Given that the US deficit should exceed $1.5 trillion this fiscal year, its laughable that both sides of Congress declared victory when agreeing to spending cuts of a paltry $38.5 million last week. While spending in Washington remains unrestrained, the discipline of the bond market will most certainly force action should Congress not get more serious about reducing our deficits.S&P's announcement should serve as a shot across the bow for government officials who think that "deficits don't matter," particularly with the planned expiration of the Fed's QE2 program in June.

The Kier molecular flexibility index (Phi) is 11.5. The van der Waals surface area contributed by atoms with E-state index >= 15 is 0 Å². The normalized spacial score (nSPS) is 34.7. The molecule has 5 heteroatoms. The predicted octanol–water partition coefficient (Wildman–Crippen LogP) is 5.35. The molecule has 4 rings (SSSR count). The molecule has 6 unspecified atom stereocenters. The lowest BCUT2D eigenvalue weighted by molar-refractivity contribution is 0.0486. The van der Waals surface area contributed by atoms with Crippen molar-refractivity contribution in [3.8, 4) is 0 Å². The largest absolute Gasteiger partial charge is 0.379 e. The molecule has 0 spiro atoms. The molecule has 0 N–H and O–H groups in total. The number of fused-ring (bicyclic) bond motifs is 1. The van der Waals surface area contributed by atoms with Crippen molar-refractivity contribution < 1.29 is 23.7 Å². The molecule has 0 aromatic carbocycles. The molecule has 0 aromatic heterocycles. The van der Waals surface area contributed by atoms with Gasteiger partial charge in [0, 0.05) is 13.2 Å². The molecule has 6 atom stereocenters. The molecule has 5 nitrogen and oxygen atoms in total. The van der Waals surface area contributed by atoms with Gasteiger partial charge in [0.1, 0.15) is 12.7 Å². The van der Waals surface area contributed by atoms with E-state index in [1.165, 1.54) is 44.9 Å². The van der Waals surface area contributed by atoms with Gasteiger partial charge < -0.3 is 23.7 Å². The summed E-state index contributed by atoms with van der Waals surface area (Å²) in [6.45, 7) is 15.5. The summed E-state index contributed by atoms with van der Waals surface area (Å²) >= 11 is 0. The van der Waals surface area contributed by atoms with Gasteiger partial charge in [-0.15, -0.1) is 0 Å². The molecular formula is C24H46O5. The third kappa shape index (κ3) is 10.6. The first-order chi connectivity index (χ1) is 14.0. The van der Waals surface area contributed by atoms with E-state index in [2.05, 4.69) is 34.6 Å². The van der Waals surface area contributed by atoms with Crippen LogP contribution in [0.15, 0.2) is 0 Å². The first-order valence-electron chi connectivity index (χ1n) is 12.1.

Monday, April 18, 2011
In a strong wake up signal to our elected officials, S&P lowered its outlook on the US's long-term credit rating from stable to negative (though retained its AAA rating). As demonstrated in the chart below, outside of the Japan with a gross debt/GDP ratio of 220%, the US leads all developed nations with a ratio of 92%.